The policewoman switches on her patrol car siren and says “Let’s go.”
A mechanical fault on my bicycle hardly seems justification for a police escort through downtown Chihshang to find a repair store. But Cycle Route No. 1 – a two-wheeled circumnavigation around the island of Taiwan – is not to be taken lightly.
Inaugurated in 2015, this 602-mile (968-kilometer) epic is fast becoming one of Asia’s greatest destinations – not to mention a lifetime ambition among cycling-obsessed Taiwanese.
Taiwan’s love affair with cycling began in the 1980s with the rise of homegrown cycle manufacturer, GIANT.
An abundance of affordable cycles coincided with Taiwan’s evolution from an industrializing work-all-hours society, giving rise to a culture in which leisure and health became important considerations.
“My grandfather wasn’t rich and worked hard,” explains Stephen Chen, founder of Taipei-based cycle tour operator Panagoe. “Now our generation inherits a wealthier society with more money and time for recreation and health.”
There was already significant government investment in cycleways by the mid-2000s when along came Taiwanese director, Chen Huai-en’s cult movie, “Island Etude” – a rite-of-passage escapade chronicling a boy’s voyage of self-discovery during a solo cycle around Taiwan’s coastline.
The movie captured Taiwan’s imagination and Cycling Route No. 1 was born. Inspired by the film, cyclists began pedaling around the country’s coastlines well before the route was formally signposted in 2015.
The journey begins
The circular round-the-country route typically takes between 10 to 12 days to complete – and is not recommended for beginners. A “O kilometer” mark can be found at Taipei’s Songshan Station, marking the beginning of the route.
It weaves through a mix of dedicated cycleways, uncrowded country roads and segregated lanes on busier roads. Most cyclists tackling Route No. 1 start in the flatter area of western Taiwan to build up stamina for the tougher eastern coast.
Before passing through Kaohsiung city, the western path offers a peek into Taiwan’s rural corners. Bikers ride by emerald-hued rice paddies and ocean-facing Taoist temples dedicated to the sea-god Matsu.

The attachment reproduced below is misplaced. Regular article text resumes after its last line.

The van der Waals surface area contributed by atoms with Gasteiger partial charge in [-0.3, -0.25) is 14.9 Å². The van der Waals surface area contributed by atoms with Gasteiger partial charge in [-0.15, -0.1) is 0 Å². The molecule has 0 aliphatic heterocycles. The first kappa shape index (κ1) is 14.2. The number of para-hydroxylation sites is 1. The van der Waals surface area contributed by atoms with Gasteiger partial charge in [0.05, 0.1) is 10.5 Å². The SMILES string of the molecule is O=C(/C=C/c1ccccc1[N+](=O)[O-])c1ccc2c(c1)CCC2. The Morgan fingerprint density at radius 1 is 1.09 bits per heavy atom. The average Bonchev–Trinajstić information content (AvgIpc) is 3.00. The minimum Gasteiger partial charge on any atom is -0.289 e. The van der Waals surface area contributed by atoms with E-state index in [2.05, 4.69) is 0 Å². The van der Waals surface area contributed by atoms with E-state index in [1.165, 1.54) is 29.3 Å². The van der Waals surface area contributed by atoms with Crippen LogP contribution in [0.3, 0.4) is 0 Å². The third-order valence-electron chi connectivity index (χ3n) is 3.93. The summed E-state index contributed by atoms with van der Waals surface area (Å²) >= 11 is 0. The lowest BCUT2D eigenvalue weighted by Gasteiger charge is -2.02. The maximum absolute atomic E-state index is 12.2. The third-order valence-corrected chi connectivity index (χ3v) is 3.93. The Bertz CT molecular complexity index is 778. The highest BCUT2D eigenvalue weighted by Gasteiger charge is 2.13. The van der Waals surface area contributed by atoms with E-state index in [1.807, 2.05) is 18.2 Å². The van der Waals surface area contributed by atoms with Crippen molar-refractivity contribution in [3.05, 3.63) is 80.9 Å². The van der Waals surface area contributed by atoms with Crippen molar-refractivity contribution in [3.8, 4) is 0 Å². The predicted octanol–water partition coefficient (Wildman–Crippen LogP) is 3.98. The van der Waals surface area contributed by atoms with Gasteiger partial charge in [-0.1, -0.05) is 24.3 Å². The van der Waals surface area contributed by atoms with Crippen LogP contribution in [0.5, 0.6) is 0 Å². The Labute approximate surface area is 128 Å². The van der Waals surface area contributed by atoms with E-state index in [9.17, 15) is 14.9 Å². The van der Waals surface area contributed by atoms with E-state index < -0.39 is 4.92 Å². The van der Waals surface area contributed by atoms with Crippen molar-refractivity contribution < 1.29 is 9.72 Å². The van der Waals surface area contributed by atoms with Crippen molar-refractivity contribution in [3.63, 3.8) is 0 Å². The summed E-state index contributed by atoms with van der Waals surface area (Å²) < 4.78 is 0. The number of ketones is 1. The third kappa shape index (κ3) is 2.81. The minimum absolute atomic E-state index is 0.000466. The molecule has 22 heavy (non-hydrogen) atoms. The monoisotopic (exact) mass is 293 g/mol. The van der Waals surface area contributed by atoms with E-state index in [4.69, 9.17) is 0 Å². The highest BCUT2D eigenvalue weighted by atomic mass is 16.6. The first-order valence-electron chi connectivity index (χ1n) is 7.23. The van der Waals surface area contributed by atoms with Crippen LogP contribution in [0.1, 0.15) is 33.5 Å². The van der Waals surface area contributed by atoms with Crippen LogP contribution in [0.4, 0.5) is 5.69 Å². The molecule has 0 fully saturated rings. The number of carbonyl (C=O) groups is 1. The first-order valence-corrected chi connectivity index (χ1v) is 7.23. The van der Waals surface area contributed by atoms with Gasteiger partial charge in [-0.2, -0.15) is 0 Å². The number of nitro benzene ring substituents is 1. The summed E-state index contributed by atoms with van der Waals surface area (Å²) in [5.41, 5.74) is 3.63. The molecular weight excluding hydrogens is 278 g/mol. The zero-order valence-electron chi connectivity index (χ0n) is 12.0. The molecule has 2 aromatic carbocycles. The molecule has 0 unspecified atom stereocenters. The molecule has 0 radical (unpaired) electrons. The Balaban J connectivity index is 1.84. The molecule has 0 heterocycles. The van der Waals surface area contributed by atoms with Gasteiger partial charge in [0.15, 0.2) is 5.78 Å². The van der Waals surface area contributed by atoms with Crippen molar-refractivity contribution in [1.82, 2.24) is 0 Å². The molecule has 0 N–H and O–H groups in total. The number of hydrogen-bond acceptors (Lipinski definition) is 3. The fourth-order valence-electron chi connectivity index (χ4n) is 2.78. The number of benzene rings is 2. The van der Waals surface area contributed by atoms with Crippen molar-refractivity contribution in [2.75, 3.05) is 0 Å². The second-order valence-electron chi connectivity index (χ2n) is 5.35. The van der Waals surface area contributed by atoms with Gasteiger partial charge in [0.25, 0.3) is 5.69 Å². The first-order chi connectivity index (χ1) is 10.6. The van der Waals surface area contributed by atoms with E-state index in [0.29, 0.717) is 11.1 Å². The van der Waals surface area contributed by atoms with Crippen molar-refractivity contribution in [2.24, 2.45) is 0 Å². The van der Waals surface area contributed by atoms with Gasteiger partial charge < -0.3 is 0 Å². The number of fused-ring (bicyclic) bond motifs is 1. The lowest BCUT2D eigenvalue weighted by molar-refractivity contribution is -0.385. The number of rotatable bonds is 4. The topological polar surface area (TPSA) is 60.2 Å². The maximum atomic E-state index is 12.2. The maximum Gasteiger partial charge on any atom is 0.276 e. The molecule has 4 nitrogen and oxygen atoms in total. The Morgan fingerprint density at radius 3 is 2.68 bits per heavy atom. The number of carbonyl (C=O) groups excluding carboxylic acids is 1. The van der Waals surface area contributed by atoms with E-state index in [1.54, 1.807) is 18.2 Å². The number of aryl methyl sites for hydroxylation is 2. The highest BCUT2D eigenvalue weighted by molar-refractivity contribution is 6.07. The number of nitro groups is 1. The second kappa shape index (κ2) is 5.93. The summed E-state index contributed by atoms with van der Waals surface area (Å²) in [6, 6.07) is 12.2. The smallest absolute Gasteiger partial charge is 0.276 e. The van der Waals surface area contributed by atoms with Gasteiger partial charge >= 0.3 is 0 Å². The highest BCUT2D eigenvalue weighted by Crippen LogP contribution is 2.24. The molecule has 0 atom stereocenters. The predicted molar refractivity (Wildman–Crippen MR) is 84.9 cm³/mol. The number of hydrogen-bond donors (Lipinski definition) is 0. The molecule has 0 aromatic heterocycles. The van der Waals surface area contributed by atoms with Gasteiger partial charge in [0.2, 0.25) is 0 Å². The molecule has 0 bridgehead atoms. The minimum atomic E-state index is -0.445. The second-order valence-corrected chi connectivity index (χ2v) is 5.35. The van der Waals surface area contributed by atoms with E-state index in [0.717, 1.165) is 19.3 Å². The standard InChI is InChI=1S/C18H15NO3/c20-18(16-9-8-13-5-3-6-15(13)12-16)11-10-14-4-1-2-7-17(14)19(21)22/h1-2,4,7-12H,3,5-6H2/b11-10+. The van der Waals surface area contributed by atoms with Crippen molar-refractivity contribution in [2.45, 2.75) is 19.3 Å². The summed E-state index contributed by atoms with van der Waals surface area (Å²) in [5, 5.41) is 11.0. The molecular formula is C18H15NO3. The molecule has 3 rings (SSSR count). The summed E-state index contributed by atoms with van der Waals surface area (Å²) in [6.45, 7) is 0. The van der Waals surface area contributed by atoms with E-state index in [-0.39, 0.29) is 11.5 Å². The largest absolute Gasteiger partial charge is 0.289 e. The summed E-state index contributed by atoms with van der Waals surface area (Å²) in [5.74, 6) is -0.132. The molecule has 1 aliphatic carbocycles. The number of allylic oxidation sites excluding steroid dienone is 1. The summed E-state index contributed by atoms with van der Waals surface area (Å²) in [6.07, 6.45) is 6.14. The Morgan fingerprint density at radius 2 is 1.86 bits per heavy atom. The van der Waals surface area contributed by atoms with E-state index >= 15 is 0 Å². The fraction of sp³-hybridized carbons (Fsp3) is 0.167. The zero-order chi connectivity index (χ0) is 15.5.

Approaching Taiwan’s southernmost tip, there’s a dedicated bike hotel by the dune-backed beaches of Kenting National Park.
Yoho Bike Hotel was the first of its kind to debut in Asia, opening in 2009 – there’s even a quirky bike spa where guests can pamper their trusty two-wheelers. The various routes draw bikers of all ages and ambitions.
Michael Chung – aged 71 but looking trim in figure-hugging Spandex – is training with his brother on the 11-mile Hsinchu coastal cycleway with an aim to tackle the round-the-country route in the near future.
“Cycling is my way of staying fit as I get older and I have never had time to see all my country,” Chung tells me. “At my age, this might be my last chance,” he adds, laughing.
University student Huang Yua-Hao, refuels at one of the ubiquitous roadside rest areas, where cyclists can find route directions, free water and tire pumps.
“I want to see all Taiwan while I am free of commitments like a career and children,” says Huang.
While scenic, the west coast is the calm before the storm. After rounding the southern tip of Taiwan, the eastern coast ripples with some 286 mountain summits topping 9,843 feet (3,000 meters). Cycling through the rolling landscape is exhausting yet exhilarating.
The route takes travelers through indigenous Taiwanese tribal areas and forests full of chattering macaques. At An Tong – an East Coast refuge known for its hot springs – volcanic mineral onsens provide welcome rejuvenation for weary limbs.
“The landscapes in Taiwan are extremely diverse … and cyclists get to see so many different sceneries (when biking Route No.1),” says Chen.
“From mountains to plains, ocean views and high mountains – like Dayuling – the views attract numerous adventurous cyclists to (take on the) challenge.”
The final stretch
The most striking part of the ride is farther north, past Hualien City, in the UNESCO World Heritage-listed Taroko Gorge. Aquamarine rivers carve narrow slits through Taroko’s glistening marble mountains.
It’s a steep climb toward Taroko’s highest point of 10,745 feet (3,275 meters).
Beyond Taroko is the Suhua Highway, Taiwan’s most mountainous road. Cyclists follow cliff-hugging roads running, at times, perilously close to a long ocean drop. Then comes the final stretch. The tea plantations around Pinglin – a rural outpost in northern Taiwan – signal Taipei City’s proximity.
Back in the capital after 12 days on two wheels, you realize just how serious Route No. 1 can be. So serious, you may end up with a police escort of your own.
Originally published March 2017, republished July 2018